The Use of Force in Soviet Policy and the West,
RAND CORP SANTA MONICA CA
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It is by now widely believed that the Soviet invasion of Afghanistan and the Carter administrations reaction to it mark a new watershed in the relationship between the two superpowers and augur a period of tensions and hostility, if not the beginning of a new Cold War. The main reason for this reassessment is the belief that the Soviet action represents a qualitatively new stage in Soviet policy -- one characterized by the unrestrained use of military power for the achievement of political objectives. Perhaps nothing is more characteristic of this attitude than the Presidents own statement that the Soviet intervention represents a radical departure from previous Kremlin policy, which has caused a dramatic reversal of his views of Soviet policy and ultimate objectives. In fact, the Soviet Assault on Afghanistan, though particularly brutal, is neither unprecedented, nor is it particularly surprising, and Washingtons present attitudes reveal a fundamental misperception of Soviet international behavior in general, and the role of military power in Moscows foreign policy in particular.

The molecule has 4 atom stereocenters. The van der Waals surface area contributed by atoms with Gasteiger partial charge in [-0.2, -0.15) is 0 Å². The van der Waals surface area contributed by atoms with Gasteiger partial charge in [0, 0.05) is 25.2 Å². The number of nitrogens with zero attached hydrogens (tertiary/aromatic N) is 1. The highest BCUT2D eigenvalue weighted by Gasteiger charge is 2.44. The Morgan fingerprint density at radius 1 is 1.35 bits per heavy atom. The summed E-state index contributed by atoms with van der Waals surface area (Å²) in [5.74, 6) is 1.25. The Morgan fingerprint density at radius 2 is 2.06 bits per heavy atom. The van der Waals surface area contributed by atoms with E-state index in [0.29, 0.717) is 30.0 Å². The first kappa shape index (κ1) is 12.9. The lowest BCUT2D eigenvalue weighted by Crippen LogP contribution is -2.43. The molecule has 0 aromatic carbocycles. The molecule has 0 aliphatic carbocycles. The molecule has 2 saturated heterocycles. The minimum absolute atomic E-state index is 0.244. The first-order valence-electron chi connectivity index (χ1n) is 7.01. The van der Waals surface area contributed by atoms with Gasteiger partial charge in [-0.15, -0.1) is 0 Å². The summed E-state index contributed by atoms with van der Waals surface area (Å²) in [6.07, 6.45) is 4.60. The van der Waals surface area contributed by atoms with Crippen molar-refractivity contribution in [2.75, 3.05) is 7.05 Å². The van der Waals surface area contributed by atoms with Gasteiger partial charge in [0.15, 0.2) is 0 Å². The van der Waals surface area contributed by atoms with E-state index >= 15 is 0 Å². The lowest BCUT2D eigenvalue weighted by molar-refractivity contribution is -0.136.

- Sociology and Law